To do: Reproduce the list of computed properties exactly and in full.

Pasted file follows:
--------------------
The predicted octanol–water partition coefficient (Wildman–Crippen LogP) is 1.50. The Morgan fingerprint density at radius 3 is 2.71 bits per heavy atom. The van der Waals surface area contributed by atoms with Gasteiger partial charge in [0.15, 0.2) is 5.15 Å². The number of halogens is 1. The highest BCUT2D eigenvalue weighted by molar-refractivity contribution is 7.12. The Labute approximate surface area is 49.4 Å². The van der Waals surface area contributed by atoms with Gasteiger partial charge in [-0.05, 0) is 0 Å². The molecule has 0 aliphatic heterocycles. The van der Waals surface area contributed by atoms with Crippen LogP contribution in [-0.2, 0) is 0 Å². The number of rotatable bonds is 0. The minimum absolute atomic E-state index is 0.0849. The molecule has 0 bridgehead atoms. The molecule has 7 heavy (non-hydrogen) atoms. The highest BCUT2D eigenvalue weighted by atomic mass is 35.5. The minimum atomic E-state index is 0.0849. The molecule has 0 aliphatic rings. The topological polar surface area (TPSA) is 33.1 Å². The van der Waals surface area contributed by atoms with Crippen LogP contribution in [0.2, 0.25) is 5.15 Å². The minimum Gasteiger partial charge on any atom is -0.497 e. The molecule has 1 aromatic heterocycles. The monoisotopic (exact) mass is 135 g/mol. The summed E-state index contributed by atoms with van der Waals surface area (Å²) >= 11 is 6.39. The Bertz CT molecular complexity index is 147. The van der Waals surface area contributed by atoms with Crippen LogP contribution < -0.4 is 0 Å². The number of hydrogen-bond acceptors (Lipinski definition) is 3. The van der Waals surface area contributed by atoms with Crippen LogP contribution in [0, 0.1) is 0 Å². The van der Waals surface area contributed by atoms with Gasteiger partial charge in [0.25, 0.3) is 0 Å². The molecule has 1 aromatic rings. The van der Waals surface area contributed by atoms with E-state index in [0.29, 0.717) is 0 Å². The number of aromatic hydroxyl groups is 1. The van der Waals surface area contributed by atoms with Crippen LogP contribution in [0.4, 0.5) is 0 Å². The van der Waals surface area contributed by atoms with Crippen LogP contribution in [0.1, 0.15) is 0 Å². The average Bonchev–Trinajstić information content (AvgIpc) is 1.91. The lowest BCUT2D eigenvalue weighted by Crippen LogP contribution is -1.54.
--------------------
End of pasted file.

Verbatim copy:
The predicted octanol–water partition coefficient (Wildman–Crippen LogP) is 1.50. The Morgan fingerprint density at radius 3 is 2.71 bits per heavy atom. The van der Waals surface area contributed by atoms with Gasteiger partial charge in [0.15, 0.2) is 5.15 Å². The number of halogens is 1. The highest BCUT2D eigenvalue weighted by molar-refractivity contribution is 7.12. The Labute approximate surface area is 49.4 Å². The van der Waals surface area contributed by atoms with Gasteiger partial charge in [-0.05, 0) is 0 Å². The molecule has 0 aliphatic heterocycles. The van der Waals surface area contributed by atoms with Crippen LogP contribution in [-0.2, 0) is 0 Å². The number of rotatable bonds is 0. The minimum absolute atomic E-state index is 0.0849. The molecule has 0 bridgehead atoms. The molecule has 7 heavy (non-hydrogen) atoms. The highest BCUT2D eigenvalue weighted by atomic mass is 35.5. The minimum atomic E-state index is 0.0849. The molecule has 0 aliphatic rings. The topological polar surface area (TPSA) is 33.1 Å². The van der Waals surface area contributed by atoms with Crippen LogP contribution in [0.2, 0.25) is 5.15 Å². The minimum Gasteiger partial charge on any atom is -0.497 e. The molecule has 1 aromatic heterocycles. The monoisotopic (exact) mass is 135 g/mol. The summed E-state index contributed by atoms with van der Waals surface area (Å²) >= 11 is 6.39. The Bertz CT molecular complexity index is 147. The van der Waals surface area contributed by atoms with Crippen LogP contribution < -0.4 is 0 Å². The number of hydrogen-bond acceptors (Lipinski definition) is 3. The van der Waals surface area contributed by atoms with Crippen LogP contribution in [0, 0.1) is 0 Å². The van der Waals surface area contributed by atoms with Gasteiger partial charge in [0.25, 0.3) is 0 Å². The molecule has 1 aromatic rings. The van der Waals surface area contributed by atoms with E-state index in [0.29, 0.717) is 0 Å². The number of aromatic hydroxyl groups is 1. The van der Waals surface area contributed by atoms with Crippen LogP contribution in [0.4, 0.5) is 0 Å². The van der Waals surface area contributed by atoms with Crippen LogP contribution in [0.1, 0.15) is 0 Å². The average Bonchev–Trinajstić information content (AvgIpc) is 1.91. The lowest BCUT2D eigenvalue weighted by Crippen LogP contribution is -1.54.